Kendare Blake, story channeler extraordinaire

Kendare Blake, author of ANNA DRESSED IN BLOOD and THREE DARK CROWNS, among other titles, told me the most rewarding thing about writing is just that: writing. Literally, physically writing and feeling a story flow through you. Of course, she also said the hardest part of writing is the middle of the first draft, when it feels like you're lost in a writing sea, so perhaps it's safe to say the relationship of writer to writing is more love-hate than love-love.

"In the middle of a first draft you'll find me bereft on the floor, with a plate of pasta on my belly and my head resting atop a pizza box," Kendare said. "I'm tired by then, and the end's nowhere in sight."

So why does she persist through the first-draft doldrums?

"I find the act of writing to be supremely rewarding," she explained. "That story channeling through you, and it doesn't feel like creating, or making it up so much as finding it. Discovering it. It's the biggest rush, when it's going well."

She added to this idea of writing as discovery, saying one of her greatest writerly challenges is "serving the story rather than my perceived expectations of the story. I try not to get in the book's way, for the most part."

According to her childhood friend Susan Murray, Kendare has been a talented writer since middle and high school.

"In school, everyone in our grade appreciated being in her English or speech class because the girl knew how to write like none of us did," Susan said. "It seemed effortless...her work stood out to us all."

Susan, whom Kendare called her "resident serial killer expert," added that Kendare's writing stands out to readers at large because of her unique ability to engage the audience.

"Whenever I go to events where she is one of the many authors, when it is all over, the audience is talking about her," Susan said. "She is/was memorable. Even if she doesn’t mention her books themselves...when she is done, we all want to read her books because she engaged us and we want to continue to be engaged by her."


Kendare was born in South Korea and adopted by American parents who raised her on a hobby farm in central Minnesota.

"Two dogs, many cats, three misbehaving horses," she described. "I shoveled a lot of doody, is what I'm saying."

In addition to farm chores, Kendare spent a lot of time reading, or being read to by her mother. The public library was a very important resource for the family, offering free books, and Kendare learned to read when she was still four. She said she imagines that her love of writing came as a direct result of her reading.

"Developing early reading confidence is key," she said. "And if you read enough, maybe it stimulates that writing part of the creative process. I just know I always had stories."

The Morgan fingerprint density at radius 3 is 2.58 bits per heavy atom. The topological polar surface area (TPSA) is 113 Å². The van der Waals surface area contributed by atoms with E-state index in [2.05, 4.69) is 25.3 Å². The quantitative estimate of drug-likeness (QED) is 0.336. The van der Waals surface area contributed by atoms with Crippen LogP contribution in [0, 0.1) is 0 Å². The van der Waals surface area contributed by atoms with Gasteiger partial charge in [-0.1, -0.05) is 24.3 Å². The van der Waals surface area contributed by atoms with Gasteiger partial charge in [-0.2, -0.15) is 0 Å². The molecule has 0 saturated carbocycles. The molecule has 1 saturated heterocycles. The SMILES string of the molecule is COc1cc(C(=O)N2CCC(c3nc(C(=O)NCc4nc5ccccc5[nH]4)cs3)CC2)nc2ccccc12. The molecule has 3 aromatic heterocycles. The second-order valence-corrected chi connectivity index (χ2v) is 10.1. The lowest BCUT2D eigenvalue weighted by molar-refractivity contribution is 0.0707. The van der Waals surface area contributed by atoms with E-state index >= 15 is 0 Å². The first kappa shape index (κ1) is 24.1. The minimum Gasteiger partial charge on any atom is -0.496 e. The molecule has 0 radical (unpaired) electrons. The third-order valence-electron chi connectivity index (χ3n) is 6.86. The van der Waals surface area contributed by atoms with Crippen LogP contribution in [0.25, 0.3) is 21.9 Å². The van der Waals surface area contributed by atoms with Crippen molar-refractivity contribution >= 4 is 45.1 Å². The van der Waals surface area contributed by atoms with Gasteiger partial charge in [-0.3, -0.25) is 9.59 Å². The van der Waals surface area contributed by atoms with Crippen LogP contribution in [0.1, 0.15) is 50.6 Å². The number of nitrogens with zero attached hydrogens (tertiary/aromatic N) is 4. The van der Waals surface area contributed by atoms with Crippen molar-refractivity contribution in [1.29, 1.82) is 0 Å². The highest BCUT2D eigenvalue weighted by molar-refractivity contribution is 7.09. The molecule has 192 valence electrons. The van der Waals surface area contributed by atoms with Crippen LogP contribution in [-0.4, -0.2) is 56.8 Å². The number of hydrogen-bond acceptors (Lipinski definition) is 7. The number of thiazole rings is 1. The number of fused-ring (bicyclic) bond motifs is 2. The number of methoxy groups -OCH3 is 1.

She said she writes because she has to, in a way. Not simply because it's how she gets paid, but because it's a soul-necessity.

"If I go too long without working I get very irritable," she said. "And the things I write won't let me rest until I get them down on paper."

Books are a sort of magic, to Kendare, and reading them leads to writing them.

"I don't remember a time without them, or anything else at that age that gave me the same safe feeling of wonder," she said. "They were and are a thing of comfort so why wouldn't I want to surround myself in them? Make my life in them?"

So as much as she believes in writing, Kendare also believes in reading.

"Reading helps everybody," she said. "Read when you're young and read for the rest of your life and your soul will be so much more colorful when it's over. I never want to sound like I look down on people who don't read. I just sincerely believe their lives would be more interesting if they did. And it's never too late to start."

She gave a few suggestions on good books to read if you're not a huge reader; for instance, she named "Jane Eyre" as the most accessible of the classics, or suggested that someone who loves horses read something to speak to that love.


"I also suggest reading a book that makes you feel smart," she added. "Philosophy, maybe. Or something historical. For those first reads it might be less about the book than about how the act of reading makes you feel. And feeling smart is a pretty good feeling."

Speaking of smart — according to Dylan Zoerb, Kendare's husband, she herself is smart as can be. When asked what makes her stand out among others, that was one thing he emphasized.

"Everyone always asks me how I married someone so smart," Dylan said. "I'd like to argue, but it's a valid question. She seems to know a lot about a lot, and what she doesn't know she learns."

Dylan added that her writing stands out because "she does great work making her characters have their own voices and sense of humor. Her books can be dark and full of horror, and then she'll drop in a joke."

Kendare is releasing ONE DARK THRONE, the sequel to THREE DARK CROWNS, later this year. (This is the part in the profile where I say, "GO BUY THE BOOK" because it's so good and so worth it and you can do that here or also here.) She said one of her favorite things about the writing process for this series was simply inhabiting the world of Fennbirn, one she created from scratch.

"I like learning about it as I go," she said. "For instance, I just mocked up a timeline of queens for the last thousand years, and it revealed so many interesting historical tidbits...Construction on the Volroy castle fortress was completed during [The Mad Oracle Queen's] reign so they could lock her inside it for her last ten years. I never knew that."

Spoken like a true channeler of stories, one who is discovering all the intricacies as she works. It's the best way to write.

If you'd like to follow Kendare on her writing journey (which you should), you can follow her on Instagram or Twitter or even her website. And "like" the Facebook page for the THREE DARK CROWNS series for all sorts of fun updates.